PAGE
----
Freedom of speech is not an issue of abstract debate, as Rowan Artkinson put it: “The freedom to criticise ideas is one of the fundamental freedoms of society” and when it comes to breaking the law (which presumably is the government’s concern in Spain) there are already sufficient laws to deal with extreme situations.
I agree with Raz when he says that “there can be no legitimate reason for curtailing it [freedom of speech], since its possession and its exercise do no one harm. Words do not kill.”
In a truly democratic and multicultural society, it is essential that criticism and free expression of disagreement, condemnation and even hostile views and attitudes should be protected, in order to avoid the endorsement of an illiberal society, where only those who express approved views are allowed to express them.
In conclusion I would like to say this. The Spanish government may argue that some rights, such as freedom of speech, religious toleration, peace, and economic development, for example, are prima facie and thus could be overridden sometimes, when it is essential to the maintenance of security and evasion of calamity. However, if history has taught us anything it must be this: all these are indispensable rights and should not be overridden under any circumstances. These are the rights that give people a sense of worth and a sense of human dignity, thus their status of absolute rights is essential to the perpetuation of democracy, and more importantly, to the safeguarding of humanity itself.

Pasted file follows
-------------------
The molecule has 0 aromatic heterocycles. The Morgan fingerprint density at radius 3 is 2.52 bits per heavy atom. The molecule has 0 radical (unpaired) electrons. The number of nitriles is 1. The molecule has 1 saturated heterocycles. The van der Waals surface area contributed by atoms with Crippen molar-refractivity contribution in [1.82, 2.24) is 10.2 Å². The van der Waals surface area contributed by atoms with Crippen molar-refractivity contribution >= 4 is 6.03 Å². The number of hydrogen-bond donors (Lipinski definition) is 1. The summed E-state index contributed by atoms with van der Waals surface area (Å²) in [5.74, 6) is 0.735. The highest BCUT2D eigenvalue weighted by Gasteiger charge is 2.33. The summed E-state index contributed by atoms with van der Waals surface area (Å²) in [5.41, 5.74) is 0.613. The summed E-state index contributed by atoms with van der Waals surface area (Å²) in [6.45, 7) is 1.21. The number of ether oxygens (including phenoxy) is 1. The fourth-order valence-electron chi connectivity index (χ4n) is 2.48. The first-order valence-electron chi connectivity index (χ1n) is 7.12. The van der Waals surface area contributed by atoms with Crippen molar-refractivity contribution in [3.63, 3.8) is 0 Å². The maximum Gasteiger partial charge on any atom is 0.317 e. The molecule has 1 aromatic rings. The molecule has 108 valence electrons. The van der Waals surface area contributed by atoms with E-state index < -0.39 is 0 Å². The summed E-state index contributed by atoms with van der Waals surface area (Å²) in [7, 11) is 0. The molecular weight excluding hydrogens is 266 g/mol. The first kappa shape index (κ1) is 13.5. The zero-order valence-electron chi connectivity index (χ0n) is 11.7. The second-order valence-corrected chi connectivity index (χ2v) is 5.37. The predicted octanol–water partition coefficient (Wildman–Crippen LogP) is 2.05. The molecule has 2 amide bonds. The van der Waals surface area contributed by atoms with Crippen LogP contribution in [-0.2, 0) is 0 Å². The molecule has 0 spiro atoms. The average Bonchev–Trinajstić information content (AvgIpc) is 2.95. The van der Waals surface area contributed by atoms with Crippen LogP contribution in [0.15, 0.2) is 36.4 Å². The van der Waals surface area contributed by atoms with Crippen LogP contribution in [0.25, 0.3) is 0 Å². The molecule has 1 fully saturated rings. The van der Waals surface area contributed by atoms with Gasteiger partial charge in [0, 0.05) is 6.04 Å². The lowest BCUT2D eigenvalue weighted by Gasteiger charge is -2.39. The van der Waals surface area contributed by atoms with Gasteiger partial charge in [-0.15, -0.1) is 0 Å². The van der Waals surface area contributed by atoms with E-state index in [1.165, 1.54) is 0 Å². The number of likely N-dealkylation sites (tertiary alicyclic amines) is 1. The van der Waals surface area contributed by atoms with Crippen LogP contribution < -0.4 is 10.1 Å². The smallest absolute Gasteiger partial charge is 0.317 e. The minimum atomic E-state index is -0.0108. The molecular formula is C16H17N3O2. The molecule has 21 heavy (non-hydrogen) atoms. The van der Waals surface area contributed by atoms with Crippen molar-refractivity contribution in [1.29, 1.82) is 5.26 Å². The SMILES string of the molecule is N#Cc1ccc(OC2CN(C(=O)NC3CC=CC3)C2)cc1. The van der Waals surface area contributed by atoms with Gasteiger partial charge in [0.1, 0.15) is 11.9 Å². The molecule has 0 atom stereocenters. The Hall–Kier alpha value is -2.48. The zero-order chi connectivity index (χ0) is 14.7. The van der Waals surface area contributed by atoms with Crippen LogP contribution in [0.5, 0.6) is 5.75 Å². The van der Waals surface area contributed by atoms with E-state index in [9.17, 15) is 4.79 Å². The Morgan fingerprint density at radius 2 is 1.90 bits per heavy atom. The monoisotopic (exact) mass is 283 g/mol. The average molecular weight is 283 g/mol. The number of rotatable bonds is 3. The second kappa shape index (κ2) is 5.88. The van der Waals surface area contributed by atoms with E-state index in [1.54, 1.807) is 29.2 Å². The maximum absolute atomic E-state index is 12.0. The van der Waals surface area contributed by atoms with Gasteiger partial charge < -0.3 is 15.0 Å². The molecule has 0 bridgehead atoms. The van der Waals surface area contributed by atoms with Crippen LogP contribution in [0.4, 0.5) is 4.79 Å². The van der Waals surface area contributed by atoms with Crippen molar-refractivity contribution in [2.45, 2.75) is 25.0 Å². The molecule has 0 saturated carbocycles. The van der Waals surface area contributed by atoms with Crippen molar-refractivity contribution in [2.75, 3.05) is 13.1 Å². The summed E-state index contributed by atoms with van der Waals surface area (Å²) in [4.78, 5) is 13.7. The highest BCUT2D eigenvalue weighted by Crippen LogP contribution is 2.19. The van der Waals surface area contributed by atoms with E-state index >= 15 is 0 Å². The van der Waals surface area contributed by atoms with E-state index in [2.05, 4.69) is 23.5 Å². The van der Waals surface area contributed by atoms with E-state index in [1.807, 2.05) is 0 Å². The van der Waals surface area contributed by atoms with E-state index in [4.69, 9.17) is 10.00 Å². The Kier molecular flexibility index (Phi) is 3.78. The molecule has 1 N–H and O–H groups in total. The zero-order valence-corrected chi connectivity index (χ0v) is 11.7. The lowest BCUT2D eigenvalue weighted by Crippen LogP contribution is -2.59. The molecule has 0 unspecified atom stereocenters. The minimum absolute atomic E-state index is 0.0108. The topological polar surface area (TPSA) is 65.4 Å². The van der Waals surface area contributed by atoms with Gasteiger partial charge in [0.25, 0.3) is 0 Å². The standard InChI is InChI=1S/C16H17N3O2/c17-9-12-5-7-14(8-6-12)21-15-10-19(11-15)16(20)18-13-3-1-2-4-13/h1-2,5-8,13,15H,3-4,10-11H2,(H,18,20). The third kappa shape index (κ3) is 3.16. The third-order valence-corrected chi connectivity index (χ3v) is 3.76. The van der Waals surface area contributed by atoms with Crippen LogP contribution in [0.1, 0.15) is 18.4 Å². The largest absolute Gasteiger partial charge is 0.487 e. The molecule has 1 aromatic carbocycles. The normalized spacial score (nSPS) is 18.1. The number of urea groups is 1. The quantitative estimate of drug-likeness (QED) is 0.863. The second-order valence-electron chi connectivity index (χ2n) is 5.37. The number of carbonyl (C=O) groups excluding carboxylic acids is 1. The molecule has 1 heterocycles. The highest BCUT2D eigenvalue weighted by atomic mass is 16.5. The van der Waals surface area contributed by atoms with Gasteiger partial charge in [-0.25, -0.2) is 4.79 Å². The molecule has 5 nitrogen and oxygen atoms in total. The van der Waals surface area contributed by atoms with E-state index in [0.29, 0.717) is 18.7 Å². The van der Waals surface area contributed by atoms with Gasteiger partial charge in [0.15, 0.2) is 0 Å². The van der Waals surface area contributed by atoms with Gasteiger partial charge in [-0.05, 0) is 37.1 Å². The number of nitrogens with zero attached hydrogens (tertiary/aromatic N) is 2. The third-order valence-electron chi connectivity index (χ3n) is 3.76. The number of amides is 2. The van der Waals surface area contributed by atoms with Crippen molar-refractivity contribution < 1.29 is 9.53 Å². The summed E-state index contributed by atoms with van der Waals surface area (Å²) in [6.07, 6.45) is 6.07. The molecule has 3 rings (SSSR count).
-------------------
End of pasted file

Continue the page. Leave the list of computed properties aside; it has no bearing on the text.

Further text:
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 As stated in the Universal Declaration of Human Rights, Article 19. “Everyone has the right to freedom of opinion and expression; this right includes freedom to hold opinions without interference and to seek, receive and impart information and ideas through any media and regardless of frontiers.” Also available on-line at: http://www.un.org/Overview/rights.html
What about hate speech? I’ve had some heated discussions when I tell people that I support free speech for the Ku Klux Kan and the Westboro Baptist Church. I dislike what they say. In fact, I get physically ill at times, but I’m more concerned about their actions rather than words. What’s your take on that?